How are “Market Leaders” quantified and defined? Do we lend greater credence to profit margins, customer satisfaction or brand perception, and how do we accurately aggregate an objective study when all market players offer different services and purport to differing values?
The genesis of the Management consulting industry has seen the rise and fall of many firms; businesses are acquired and sold, markets entered and withdrawn from, economic disasters weathered or yielded to. The self-proclaimed creators of Management consulting as we know it, A.D Little, were once the prestige brand. After a corporate restructuring in 2002, Arthur D. Little sold off parts of its business (and reduced its workforce by almost half), shifting its HQ and culture from the North American market to a more euro-centric offering. AD Little now stand regularly in the lower echelons of the consulting landscape.
For many years now, the elite Consulting paradigm has been that of “MBB”, or the “McKinsey BCG and Bain” era. Strategy Consulting has always been held in higher regard than Technology or operations, and so especially in the economic boom years, blue sky thinking has won these companies extreme profit and credibility. But in times of austerity, focus shifts to operations; clients look at improving process efficiency reducing costs and maximising profits, and more and more expect Management Consultancies to not only provide strategic direction, but also operational design and implementation services. McKinsey in particular have a very mature operations practice, and brand their services as such, with the “McKinsey Implementation Service” for example. In published leagues (based on industry employee opinion – read more here), McKinsey stand 2nd overall in operations, with Accenture losing last year’s top spot to Deloitte. McKinsey remain leaders in Strategy, and remain top overall in the management consulting world despite losing out in technology and certain industry domains.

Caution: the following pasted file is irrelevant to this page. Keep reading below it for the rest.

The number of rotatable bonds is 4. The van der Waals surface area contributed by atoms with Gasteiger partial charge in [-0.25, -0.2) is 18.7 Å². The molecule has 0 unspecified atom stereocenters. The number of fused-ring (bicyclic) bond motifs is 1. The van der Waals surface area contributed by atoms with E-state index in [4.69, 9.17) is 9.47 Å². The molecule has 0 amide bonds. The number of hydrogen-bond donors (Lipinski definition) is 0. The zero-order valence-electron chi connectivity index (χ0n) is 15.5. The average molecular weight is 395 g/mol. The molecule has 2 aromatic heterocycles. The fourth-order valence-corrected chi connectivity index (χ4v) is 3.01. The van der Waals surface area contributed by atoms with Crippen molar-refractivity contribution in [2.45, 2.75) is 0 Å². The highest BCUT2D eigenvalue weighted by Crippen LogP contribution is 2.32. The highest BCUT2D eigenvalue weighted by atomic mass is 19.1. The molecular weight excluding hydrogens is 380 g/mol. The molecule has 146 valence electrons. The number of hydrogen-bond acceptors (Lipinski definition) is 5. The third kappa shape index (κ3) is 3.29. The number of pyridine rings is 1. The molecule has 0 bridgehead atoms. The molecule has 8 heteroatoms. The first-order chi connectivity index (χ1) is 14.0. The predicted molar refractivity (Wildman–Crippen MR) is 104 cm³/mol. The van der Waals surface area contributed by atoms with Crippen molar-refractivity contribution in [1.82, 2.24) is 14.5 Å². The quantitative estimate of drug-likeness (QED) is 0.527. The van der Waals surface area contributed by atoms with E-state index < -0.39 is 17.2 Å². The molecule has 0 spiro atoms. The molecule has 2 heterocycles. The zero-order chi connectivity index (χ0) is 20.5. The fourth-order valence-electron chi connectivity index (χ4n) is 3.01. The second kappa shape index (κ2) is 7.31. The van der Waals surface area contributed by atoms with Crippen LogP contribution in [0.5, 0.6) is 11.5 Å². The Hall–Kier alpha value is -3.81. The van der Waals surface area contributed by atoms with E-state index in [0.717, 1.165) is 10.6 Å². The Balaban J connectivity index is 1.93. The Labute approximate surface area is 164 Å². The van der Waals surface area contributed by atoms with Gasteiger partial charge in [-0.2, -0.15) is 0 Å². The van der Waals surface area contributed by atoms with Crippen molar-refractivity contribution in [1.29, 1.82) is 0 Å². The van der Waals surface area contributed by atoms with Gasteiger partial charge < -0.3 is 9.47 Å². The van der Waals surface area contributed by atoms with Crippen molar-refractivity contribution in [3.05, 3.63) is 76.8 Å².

General opinion is not an exact science, so is it anything of importance? Opinion is subjective, and on the recruiters side of the fence we get great insight into not only external opinion, but also proportionate internal opinion and the hard facts. Alix Partners for example, do not figure highly on the overall league table based on the mean market opinion. However, if you take a look at the internal perception, how their own employees see their standing, they would be much higher up the league, something that cannot be said of many of the top 5 based on cross market opinion. Alix Partners are currently booming, it could be said outperforming many of their rivals. According to Alix employees, they are outperforming rivals, delivering greater results in less time at a punchy yet market-appropriate price-point. All senior staff are delivery focussed, with much of their business being repeat client-requested. The same surely cannot be said of the Big 4, many of whom stand tall in terms of general perception, but have a sometimes dissatisfied workforce, rigid process, and rely on profitable ERP engagements and winning business with aggressively low rates.
So who is top dog? And does it really matter? Perhaps there is room for everyone, an employer and business partner for all, with room even for smaller consultancies to thrive in a competitive landscape. Or will the market become even more homogenised, as clients demand a more comprehensive and overarching solution to all their business issues at a competitive price? Will we see more acquisitions such as the PWC / Booz engagement, with even the likes of McKinsey, BCG and Bain in the future merging with Big 4 players and Accountancy firms? If the last 100 years are anything to go by, there are interesting times ahead, and the future top dog may be a very different mongrel-breed.
By: Oliver Smith